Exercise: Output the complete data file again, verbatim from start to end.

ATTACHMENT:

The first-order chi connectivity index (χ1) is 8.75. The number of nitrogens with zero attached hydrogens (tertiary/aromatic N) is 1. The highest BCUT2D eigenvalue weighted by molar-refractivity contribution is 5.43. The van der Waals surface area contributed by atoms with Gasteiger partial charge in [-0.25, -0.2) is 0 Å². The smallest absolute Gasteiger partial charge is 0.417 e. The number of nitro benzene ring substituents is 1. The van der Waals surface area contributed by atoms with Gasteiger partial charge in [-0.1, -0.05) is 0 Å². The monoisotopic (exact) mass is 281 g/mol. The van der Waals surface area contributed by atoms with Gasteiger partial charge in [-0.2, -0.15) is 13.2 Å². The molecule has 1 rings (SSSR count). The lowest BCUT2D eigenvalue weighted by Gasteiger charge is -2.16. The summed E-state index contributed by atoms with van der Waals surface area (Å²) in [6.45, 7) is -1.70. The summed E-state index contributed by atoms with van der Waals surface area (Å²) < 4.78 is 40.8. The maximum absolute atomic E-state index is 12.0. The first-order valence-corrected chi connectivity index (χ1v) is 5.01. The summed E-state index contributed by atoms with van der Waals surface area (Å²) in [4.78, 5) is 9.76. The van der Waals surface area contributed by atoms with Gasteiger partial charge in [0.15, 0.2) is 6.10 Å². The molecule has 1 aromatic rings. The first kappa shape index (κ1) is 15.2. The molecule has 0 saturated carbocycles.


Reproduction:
The first-order chi connectivity index (χ1) is 8.75. The number of nitrogens with zero attached hydrogens (tertiary/aromatic N) is 1. The highest BCUT2D eigenvalue weighted by molar-refractivity contribution is 5.43. The van der Waals surface area contributed by atoms with Gasteiger partial charge in [-0.25, -0.2) is 0 Å². The smallest absolute Gasteiger partial charge is 0.417 e. The number of nitro benzene ring substituents is 1. The van der Waals surface area contributed by atoms with Gasteiger partial charge in [-0.1, -0.05) is 0 Å². The monoisotopic (exact) mass is 281 g/mol. The van der Waals surface area contributed by atoms with Gasteiger partial charge in [-0.2, -0.15) is 13.2 Å². The molecule has 1 rings (SSSR count). The lowest BCUT2D eigenvalue weighted by Gasteiger charge is -2.16. The summed E-state index contributed by atoms with van der Waals surface area (Å²) in [6.45, 7) is -1.70. The summed E-state index contributed by atoms with van der Waals surface area (Å²) < 4.78 is 40.8. The maximum absolute atomic E-state index is 12.0. The first-order valence-corrected chi connectivity index (χ1v) is 5.01. The summed E-state index contributed by atoms with van der Waals surface area (Å²) in [4.78, 5) is 9.76. The van der Waals surface area contributed by atoms with Gasteiger partial charge in [0.15, 0.2) is 6.10 Å². The molecule has 1 aromatic rings. The first kappa shape index (κ1) is 15.2. The molecule has 0 saturated carbocycles.